cast down, my soul, why groan within me?" (Ps 42:5). The response is
always one of faith: "Hope in God, I will praise him still; my Savior
and my God" (Ps 42:5, 11; cf. Ps 43:5; 62:5). Spiritual leaders have a
special duty, and we might say competence, to place the deeper questions
at the forefront of human consciousness, to reawaken mankind to the
mystery of human existence, and to make space in a frenetic world for
reflection and prayer.
Confronted with these deeper questions concerning the origin and
destiny of mankind, Christianity proposes Jesus of Nazareth. He, we
believe, is the eternal Logos who became flesh in order to reconcile man
to God and reveal the underlying reason of all things. It is he whom we
bring to the forum of interreligious dialogue. The ardent desire to
follow in his footsteps spurs Christians to open their minds and hearts
in dialogue (cf. Lk 10:25-37; Jn 4:7-26).
Dear friends, in our attempt to discover points of commonality,
perhaps we have shied away from the responsibility to discuss our
differences with calmness and clarity. While always uniting our hearts
and minds in the call for peace, we must also listen attentively to the
voice of truth. In this way, our dialogue will not stop at identifying a
common set of values, but go on to probe their ultimate foundation. We
have no reason to fear, for the truth unveils for us the essential
relationship between the world and God. We are able to perceive that
peace is a "heavenly gift" that calls us to conform human history to the
divine order. Herein lies the "truth of peace" (cf. Message for the
2006 World Day of Peace).
As we have seen then, the higher goal of interreligious dialogue
requires a clear exposition of our respective religious tenets. In this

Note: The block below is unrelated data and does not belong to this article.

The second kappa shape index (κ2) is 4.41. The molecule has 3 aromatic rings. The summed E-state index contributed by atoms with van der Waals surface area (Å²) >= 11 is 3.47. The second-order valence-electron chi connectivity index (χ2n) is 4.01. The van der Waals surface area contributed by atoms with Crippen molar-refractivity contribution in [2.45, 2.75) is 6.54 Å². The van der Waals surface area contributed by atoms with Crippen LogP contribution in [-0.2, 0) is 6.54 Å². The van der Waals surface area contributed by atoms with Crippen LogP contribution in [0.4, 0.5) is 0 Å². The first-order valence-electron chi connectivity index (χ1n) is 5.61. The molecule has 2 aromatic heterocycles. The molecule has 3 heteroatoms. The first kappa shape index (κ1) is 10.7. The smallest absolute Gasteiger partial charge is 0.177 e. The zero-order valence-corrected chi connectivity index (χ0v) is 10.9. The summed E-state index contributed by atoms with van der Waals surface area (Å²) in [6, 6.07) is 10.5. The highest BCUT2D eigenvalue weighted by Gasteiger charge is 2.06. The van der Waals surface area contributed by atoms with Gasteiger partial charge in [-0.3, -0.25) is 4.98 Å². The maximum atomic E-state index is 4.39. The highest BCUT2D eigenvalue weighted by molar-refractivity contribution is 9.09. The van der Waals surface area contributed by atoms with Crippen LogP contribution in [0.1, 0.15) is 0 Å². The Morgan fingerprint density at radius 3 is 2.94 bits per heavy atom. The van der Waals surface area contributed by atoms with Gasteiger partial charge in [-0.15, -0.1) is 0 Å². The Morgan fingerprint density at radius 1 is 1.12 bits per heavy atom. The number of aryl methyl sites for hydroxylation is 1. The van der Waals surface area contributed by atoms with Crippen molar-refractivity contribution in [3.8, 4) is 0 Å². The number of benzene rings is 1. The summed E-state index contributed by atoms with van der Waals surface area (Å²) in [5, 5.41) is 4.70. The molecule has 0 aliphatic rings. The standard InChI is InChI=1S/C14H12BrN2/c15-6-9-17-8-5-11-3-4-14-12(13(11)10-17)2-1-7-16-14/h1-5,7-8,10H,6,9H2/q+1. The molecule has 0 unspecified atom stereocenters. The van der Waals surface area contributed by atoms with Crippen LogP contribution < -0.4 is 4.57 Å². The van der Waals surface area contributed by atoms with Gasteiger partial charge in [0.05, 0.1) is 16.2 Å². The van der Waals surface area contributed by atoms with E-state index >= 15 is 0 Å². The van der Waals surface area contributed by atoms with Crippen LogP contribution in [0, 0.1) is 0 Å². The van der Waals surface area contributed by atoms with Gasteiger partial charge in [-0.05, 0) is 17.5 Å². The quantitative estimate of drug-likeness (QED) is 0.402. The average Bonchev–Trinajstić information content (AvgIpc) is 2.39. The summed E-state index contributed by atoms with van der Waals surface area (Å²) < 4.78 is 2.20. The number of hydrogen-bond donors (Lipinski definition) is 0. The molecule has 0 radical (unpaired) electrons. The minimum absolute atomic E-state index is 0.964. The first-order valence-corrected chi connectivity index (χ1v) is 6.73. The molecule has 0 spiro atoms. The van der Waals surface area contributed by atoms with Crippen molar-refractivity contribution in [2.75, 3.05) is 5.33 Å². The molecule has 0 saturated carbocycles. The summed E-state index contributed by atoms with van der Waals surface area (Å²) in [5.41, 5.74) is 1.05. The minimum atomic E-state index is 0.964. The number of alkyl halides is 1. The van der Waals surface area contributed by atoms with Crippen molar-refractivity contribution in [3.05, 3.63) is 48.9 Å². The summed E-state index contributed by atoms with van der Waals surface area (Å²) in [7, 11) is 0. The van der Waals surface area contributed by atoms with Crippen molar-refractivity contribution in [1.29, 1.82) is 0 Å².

regard, colleges, universities and study centers are important forums
for a candid exchange of religious ideas. The Holy See, for its part,
seeks to carry forward this important work through the Pontifical
Council for Interreligious Dialogue, the Pontifical Institute for Arabic
and Islamic Studies, and various Pontifical Universities.
Dear friends, let our sincere dialogue and cooperation inspire all
people to ponder the deeper questions of their origin and destiny. May
the followers of all religions stand together in defending and promoting
life and religious freedom everywhere. By giving ourselves generously
to this sacred task - through dialogue and countless small acts of love,
understanding and compassion - we can be instruments of peace for the
whole human family.
Peace upon you all! (Meeting With Other Religions.)
"Christianity proposes Jesus of Nazareth"? Proposes? Catholics proclaim Our Lord to be Who He is: the Way, the Truth, and the Life.
Catholics do not "bring" the Divine Redeemer to the "forum of interreligious dialogue." It is hideously blasphemous to try to make God Incarnate as a witness in behalf of "interreligious dialogue" when He said the following in no uncertain terms:
 Jesus saith to him: I am the way, and the truth, and the life. No man cometh to the Father, but by me.  If you had known me, you would without doubt have known my Father also: